I am donning a black arm band to lament the demise of Robert Crawley whose honor, decency, and self-restraint crumbled like the Ottoman Empire last night. Kissing the maid while his wife might be facing death across the hall? If I weren't studiously avoiding political commentary, he would hereafter be known as Newt.
Okay, okay, he stopped, kind of sort of. He summoned a pained expression, but all of us were left feeling that he was more broken up about turning away Jane than he was about violating his marriage vows. Even as he comforts Cora as she recovers, I couldn't help but think old Robert was far more concilatory and repentant over his falling out with Bates than he was over this whole debacle.
Looking beyond this (which I really can't), Downton Abbey improved on last week's performance. Here's my assessment:
1. As soon as Lavinia came down with Spanish Flu, I think we all knew she was a goner. The Mary/Mathew tension is riveting and pulls the entire show into focus. Just as Mary and Mathew couldn't have married at the end of Season 1, Lavinia and Mathew couldn't have walked down the aisle without shutting down one of the lifelines of the series.
Sir Richard is too caustic and driven to succumb to mere flu. No, he's going to go down eventually, but he'll go down fighting and, no doubt, there will be some nasty fallout.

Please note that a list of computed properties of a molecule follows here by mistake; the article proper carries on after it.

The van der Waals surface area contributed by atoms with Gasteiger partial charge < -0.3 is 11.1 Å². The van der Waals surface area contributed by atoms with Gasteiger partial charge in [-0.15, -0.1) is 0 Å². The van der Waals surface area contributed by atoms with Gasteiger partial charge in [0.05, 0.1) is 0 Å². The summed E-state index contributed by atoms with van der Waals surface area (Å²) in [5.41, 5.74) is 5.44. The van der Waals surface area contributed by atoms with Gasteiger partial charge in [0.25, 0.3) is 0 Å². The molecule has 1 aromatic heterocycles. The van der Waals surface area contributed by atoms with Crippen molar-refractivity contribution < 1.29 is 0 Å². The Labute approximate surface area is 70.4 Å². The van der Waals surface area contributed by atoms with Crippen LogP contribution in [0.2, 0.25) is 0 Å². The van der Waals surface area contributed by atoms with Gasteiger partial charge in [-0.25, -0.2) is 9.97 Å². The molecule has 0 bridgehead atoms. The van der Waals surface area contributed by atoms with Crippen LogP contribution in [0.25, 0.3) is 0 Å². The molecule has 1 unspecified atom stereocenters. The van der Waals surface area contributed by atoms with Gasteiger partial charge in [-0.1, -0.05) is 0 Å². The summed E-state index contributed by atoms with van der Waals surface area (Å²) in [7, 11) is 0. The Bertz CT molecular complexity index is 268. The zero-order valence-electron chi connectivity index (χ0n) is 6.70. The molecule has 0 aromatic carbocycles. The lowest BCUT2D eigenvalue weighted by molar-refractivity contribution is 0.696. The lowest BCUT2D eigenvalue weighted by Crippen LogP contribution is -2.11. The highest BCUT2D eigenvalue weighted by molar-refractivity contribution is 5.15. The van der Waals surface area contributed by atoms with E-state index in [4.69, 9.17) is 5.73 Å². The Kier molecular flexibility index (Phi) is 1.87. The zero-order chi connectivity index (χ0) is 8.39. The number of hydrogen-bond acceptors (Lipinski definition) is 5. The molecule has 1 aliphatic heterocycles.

But sweet Lavinia . . . she had to go, and she left as she arrived: giving, quiet, and self-effacing.
2. O'Brien rocks this season and last night was no exception.
3. Please, oh please, could the Daisy "I wasn't good to William" plot line go out in the dust bin and stay gone already?
4. Turns out old Branson does have a first name, and it's Tom. Sybil speaks it for the first time as the perky couple announces their grand plans to the whole Crawley brood. I was heartened to see the two act with more restraint than Sybil's beloved Papa and do the right thing.
5. Poor Anna and Mr. Bates. I, of course, have a theory about their grim predicament. Mrs. Bates, I suspect, threatened Sir Richard who promptly had her bumped off. When Anna ratted Sir Richard out to Mrs. Hughes (and Carson, and, ultimately, Lady Mary), I think Sir Richard played the long arm of the law and that led to Bates' arrest. Hmmmm.
6. I don't fully understand the Ethel sub-plot. Now that Jane is dispatched to parts unknown, my guess is that Ethel will be back in service at Downton. She's a little too pretty and far too fast, especially since our Lord Grantham -- er, I mean Newt -- has proved himself to be all too weak where the help is concerned. Note to Lady Cora: Hire middle-aged, unattractive help. Think: Mrs. Byrd.
7. For a laugh, head over to You Tube to check out "A Very Carson Christmas." Too funny.
I have to retract my comment that Downton Abbey jumped the shark. I was on the edge of my seat this week, even as I was groaning and growling at old Newt.